Rest assured that not only I would read it, but about 5 other people, one of whom would be buried in France until she finishes, and another woman who reads anything about France who'd enjoy it, too.

    Thank you for your kind offer. If it is appropriate please add my name.

  4. No name tossing involved ... It's yours. Just send an email oakesn at gmail dot com with a home address and it will go out Monday!

  5. Thank you very much.
    I am so glad I found this website through Friend Feed. What drew me to it was your terrific reviews of the books set in one of my favorite locations: Vigata, Sicily, for all of the reasons outlined.
    I discovered that series when I read August Heat last year before the Dagger award was announced. I loved it, in all respects, and that set me on a mission to read the series.
    I now have one left at home and six to go after that. I am holding on to it the way one holds onto good chocolate, not wanting it to be finished.

  6. @Maxine: Sorry for the delay in responding. I'm FINALLY finished with all of the CWA shortlist books (well, with the Parot exception), and yes, it's definitely Mallo. And now I'm going to go grab my copy of Sweet Money, sit on my patio by my pool and read it the rest of the day.

  7. @kathy d: First, I have degrees in history (mine are in Chinese & East Asian history, but it's history all the same), and I am particularly fascinated with Latin American history of all time periods, but most especially the Dirty War and the Chilean coup. I rarely turn away from books due to their awful subject matter, unless they're so disgustingly written that I can't take it. In the case of the Dirty War, well, yes, it's brutal, but we can't turn our backs on it because it's ugly. It happened and people are still dealing with it through their writing.

    Finally, you're welcome for the book -- so not a problem. I often give books away, and I'd rather see them go to people who will appreciate them. If you also read literary fiction, I give books away over at the other blog, too.


  8. Whoops, that "second" shouldn't be there!

  9. Nancy, I know a bit about the Argentinian junta and much about the anti-Allende coup in Chile and its terrible aftermath.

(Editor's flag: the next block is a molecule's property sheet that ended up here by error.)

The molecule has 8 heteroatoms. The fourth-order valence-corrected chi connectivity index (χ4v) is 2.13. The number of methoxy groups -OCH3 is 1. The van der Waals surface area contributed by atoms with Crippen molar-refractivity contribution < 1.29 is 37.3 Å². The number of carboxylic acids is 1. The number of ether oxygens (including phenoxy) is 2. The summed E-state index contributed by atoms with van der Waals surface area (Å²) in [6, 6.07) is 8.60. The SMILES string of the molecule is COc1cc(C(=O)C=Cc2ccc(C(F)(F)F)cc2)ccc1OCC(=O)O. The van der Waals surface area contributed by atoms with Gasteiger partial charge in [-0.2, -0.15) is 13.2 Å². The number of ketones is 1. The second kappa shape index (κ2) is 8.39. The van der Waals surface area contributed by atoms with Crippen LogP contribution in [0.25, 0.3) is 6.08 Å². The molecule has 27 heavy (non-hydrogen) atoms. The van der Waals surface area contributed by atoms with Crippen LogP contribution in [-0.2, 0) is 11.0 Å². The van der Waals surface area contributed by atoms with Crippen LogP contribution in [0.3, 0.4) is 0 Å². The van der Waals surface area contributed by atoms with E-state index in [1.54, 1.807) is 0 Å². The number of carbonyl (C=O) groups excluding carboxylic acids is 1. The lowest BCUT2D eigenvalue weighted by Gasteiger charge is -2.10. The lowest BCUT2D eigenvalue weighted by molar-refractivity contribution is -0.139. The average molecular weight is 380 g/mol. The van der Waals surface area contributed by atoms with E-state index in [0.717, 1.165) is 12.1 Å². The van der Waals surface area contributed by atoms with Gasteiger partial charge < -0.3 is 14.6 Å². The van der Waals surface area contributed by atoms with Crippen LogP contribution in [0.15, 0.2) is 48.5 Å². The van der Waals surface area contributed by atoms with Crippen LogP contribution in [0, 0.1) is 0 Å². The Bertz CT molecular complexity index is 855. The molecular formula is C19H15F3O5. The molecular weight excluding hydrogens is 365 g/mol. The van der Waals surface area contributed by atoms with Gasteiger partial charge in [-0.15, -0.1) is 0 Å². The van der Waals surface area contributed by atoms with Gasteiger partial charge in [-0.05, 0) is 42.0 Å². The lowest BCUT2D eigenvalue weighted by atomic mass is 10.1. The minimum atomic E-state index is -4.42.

I know and have heard speak Chileans who were held in military camps and tortured after the coup. I've heard a Chilean woman speak in great detail about the terrible brutality and sexual abuse leveled against the women who were imprisoned then.

    At the time of the coup in Chile, I joined in protests against it and against the deaths, incarcerations and disappearances of people.

    A hero of mine is the songwriter, Victor Jara, who was killed in a stadium in front of thousands of people.

    A favorite film of mine is "The Official Story," starring Norma Aleandro about an Argentinian woman who realizes her child was the child of two young people who "disappeared" during the coup. Many times I heard Jacobo Timmerman speak about his incarceration and torture by the generals.

    I have read news and political commentary for decades and follow these issues continually and read news all day long, including about many horrors that have taken place in Honduras since Pres. Zelaya was ousted.

    All I'm saying is that when I read fiction it's to be distracted and entertained. It's my way of taking virtual vacations, as I don't travel, enjoying great characters, laughing at the humor, somewhat to get away from the awful news of wars and weapons and budgets that are cutting poor children from health care, etc.

    We all have different goals in reading fiction. It's my escape. The daily news, whether in print newspapers or online is enough reality reading for me.

    I am very glad that authors who have first-hand knowledge and experience of these horrible times are writing about them for wider audiences. The more, the better.


I don't care what you write, but do be nice about it